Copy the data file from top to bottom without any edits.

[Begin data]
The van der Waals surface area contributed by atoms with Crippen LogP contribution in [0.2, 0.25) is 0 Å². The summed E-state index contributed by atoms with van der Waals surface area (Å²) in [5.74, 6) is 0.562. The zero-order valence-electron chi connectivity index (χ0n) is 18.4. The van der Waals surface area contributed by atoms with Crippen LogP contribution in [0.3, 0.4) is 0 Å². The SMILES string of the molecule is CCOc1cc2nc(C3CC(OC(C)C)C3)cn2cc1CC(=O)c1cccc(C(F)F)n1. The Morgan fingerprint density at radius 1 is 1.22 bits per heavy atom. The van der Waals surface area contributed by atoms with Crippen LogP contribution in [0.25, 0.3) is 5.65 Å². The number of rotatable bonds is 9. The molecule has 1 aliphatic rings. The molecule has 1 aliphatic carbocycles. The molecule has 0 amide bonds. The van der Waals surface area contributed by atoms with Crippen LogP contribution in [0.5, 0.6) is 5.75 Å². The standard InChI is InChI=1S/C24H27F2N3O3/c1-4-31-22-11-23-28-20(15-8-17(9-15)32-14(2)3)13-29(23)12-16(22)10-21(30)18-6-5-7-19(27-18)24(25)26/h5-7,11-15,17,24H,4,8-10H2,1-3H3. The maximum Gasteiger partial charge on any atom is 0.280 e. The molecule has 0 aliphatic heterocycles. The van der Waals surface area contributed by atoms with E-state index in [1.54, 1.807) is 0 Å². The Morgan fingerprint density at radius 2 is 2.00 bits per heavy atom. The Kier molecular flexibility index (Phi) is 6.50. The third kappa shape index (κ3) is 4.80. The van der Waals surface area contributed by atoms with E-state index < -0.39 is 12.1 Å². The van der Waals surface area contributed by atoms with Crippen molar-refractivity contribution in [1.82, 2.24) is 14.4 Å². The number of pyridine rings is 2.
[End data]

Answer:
The van der Waals surface area contributed by atoms with Crippen LogP contribution in [0.2, 0.25) is 0 Å². The summed E-state index contributed by atoms with van der Waals surface area (Å²) in [5.74, 6) is 0.562. The zero-order valence-electron chi connectivity index (χ0n) is 18.4. The van der Waals surface area contributed by atoms with Crippen LogP contribution in [0.3, 0.4) is 0 Å². The SMILES string of the molecule is CCOc1cc2nc(C3CC(OC(C)C)C3)cn2cc1CC(=O)c1cccc(C(F)F)n1. The Morgan fingerprint density at radius 1 is 1.22 bits per heavy atom. The van der Waals surface area contributed by atoms with Crippen LogP contribution in [0.25, 0.3) is 5.65 Å². The number of rotatable bonds is 9. The molecule has 1 aliphatic rings. The molecule has 1 aliphatic carbocycles. The molecule has 0 amide bonds. The van der Waals surface area contributed by atoms with Crippen LogP contribution in [0.5, 0.6) is 5.75 Å². The standard InChI is InChI=1S/C24H27F2N3O3/c1-4-31-22-11-23-28-20(15-8-17(9-15)32-14(2)3)13-29(23)12-16(22)10-21(30)18-6-5-7-19(27-18)24(25)26/h5-7,11-15,17,24H,4,8-10H2,1-3H3. The maximum Gasteiger partial charge on any atom is 0.280 e. The molecule has 0 aliphatic heterocycles. The van der Waals surface area contributed by atoms with E-state index in [1.54, 1.807) is 0 Å². The Morgan fingerprint density at radius 2 is 2.00 bits per heavy atom. The Kier molecular flexibility index (Phi) is 6.50. The third kappa shape index (κ3) is 4.80. The van der Waals surface area contributed by atoms with E-state index < -0.39 is 12.1 Å². The van der Waals surface area contributed by atoms with Crippen molar-refractivity contribution in [1.82, 2.24) is 14.4 Å². The number of pyridine rings is 2.